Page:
Updated: Oct 25, 2021
A series focused on why early intervention is so important for mental health.
An integral part of early childhood mental health services is parental support. Parents don’t know what they don’t know, and that’s okay. The majority of moms and dads parent the way they were parented. And don’t get me wrong, there are some fantastic parents out there! The truth is, most of us had parents that did the best they could with what they knew, but could have done better with some help. Personally, I come from a family that would “give you something to cry about” if you didn’t dry up your tears immediately. Now, I love my parents and I am grateful for every opportunity afforded me as a result of their love and guidance. But they did things the way their parents did things. As a result, I struggled as an adult with managing my emotions, and had to learn how to understand and process my feelings in a healthy way. I often wonder how many personal relationships suffered as a result of my lack of emotional intelligence.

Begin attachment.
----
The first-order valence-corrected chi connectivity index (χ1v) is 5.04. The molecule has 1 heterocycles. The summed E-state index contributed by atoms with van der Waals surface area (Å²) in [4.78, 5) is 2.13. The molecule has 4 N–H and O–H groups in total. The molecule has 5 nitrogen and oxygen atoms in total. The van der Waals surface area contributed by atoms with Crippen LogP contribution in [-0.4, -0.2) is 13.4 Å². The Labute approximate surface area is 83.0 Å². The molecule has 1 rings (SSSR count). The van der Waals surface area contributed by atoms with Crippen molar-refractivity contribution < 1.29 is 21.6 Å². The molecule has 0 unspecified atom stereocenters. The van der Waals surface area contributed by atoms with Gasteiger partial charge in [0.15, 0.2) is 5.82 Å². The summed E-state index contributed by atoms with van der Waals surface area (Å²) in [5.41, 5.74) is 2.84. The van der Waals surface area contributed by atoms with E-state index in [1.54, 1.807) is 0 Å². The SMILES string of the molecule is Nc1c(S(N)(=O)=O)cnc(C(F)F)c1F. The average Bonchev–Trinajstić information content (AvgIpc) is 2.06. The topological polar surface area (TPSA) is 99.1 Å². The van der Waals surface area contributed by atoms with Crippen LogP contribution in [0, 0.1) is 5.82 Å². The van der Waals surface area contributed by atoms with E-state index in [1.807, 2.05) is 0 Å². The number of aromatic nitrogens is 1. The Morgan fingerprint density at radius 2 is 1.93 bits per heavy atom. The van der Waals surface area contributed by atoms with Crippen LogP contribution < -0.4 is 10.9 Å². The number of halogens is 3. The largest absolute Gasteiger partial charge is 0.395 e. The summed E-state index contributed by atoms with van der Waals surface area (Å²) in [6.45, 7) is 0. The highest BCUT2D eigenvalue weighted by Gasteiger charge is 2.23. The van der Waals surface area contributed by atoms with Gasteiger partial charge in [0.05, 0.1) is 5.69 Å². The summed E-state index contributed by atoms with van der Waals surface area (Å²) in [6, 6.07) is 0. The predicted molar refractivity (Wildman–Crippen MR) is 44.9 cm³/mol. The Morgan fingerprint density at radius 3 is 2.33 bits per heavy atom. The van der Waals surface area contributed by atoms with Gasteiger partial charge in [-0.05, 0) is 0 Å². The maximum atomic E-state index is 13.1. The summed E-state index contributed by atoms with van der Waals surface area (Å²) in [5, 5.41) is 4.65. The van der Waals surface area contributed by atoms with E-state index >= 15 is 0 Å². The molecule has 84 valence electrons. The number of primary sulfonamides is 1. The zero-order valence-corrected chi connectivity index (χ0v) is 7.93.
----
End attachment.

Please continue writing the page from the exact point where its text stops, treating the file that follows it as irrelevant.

A study published in the journal Child Development sheds light on the long-term effects of early childhood parenting on late childhood brain development during emotion perception and reward processing. The study observed and measured maternal hostility with regard to behavioral regulation of their three-year-old children. Follow-up functional MRI results suggest parenting heavily impacts emotion and reward processing 7-8 years later. When we lose our composure and parent with hostility, we essentially create stressful environments for our children. This stress prevents healthy neural connections from developing, and our children suffer long-term damages as a result.
Please don’t go it alone, figure it out as you go, or allow the internet and a multitude of random parenting books to be your compass. Find qualified health professionals with proven program results and parenting philosophies that align with what’s important to you! It’s too important and the stakes are too high to not get it right.
Kopala-Sibley, D.C., Cyr, M., Finsaas, M.C., Orawe, J., Huang, A., Tottenham, N. and Klein, D.N. (2020), Early Childhood Parenting Predicts Late Childhood Brain Functional Connectivity During Emotion Perception and Reward Processing. Child Dev, 91: 110-128. https://doi.org/10.1111/cdev.13126
Reason #2 coming soon!